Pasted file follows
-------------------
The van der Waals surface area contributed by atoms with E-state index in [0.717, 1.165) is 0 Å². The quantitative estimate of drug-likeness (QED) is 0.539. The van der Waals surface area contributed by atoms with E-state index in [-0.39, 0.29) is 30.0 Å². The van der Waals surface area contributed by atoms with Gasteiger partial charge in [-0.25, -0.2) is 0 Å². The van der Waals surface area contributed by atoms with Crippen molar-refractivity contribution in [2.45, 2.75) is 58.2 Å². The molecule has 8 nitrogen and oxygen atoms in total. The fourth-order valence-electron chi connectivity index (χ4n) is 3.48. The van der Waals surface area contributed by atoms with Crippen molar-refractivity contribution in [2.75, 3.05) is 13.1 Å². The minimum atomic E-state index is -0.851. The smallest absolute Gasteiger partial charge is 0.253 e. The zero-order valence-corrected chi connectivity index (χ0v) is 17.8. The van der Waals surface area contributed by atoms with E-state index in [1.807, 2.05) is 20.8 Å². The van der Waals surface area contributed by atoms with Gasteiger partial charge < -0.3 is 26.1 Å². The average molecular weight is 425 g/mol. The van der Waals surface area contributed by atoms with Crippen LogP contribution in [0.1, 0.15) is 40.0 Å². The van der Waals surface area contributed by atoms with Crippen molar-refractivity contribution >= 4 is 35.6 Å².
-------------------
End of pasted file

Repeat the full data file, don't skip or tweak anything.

The van der Waals surface area contributed by atoms with E-state index in [0.717, 1.165) is 0 Å². The quantitative estimate of drug-likeness (QED) is 0.539. The van der Waals surface area contributed by atoms with E-state index in [-0.39, 0.29) is 30.0 Å². The van der Waals surface area contributed by atoms with Gasteiger partial charge in [-0.25, -0.2) is 0 Å². The van der Waals surface area contributed by atoms with Crippen molar-refractivity contribution in [2.45, 2.75) is 58.2 Å². The molecule has 8 nitrogen and oxygen atoms in total. The fourth-order valence-electron chi connectivity index (χ4n) is 3.48. The van der Waals surface area contributed by atoms with Crippen molar-refractivity contribution in [2.75, 3.05) is 13.1 Å². The minimum atomic E-state index is -0.851. The smallest absolute Gasteiger partial charge is 0.253 e. The zero-order valence-corrected chi connectivity index (χ0v) is 17.8. The van der Waals surface area contributed by atoms with E-state index in [1.807, 2.05) is 20.8 Å². The van der Waals surface area contributed by atoms with Gasteiger partial charge < -0.3 is 26.1 Å². The average molecular weight is 425 g/mol. The van der Waals surface area contributed by atoms with Crippen LogP contribution in [0.1, 0.15) is 40.0 Å². The van der Waals surface area contributed by atoms with Crippen molar-refractivity contribution >= 4 is 35.6 Å².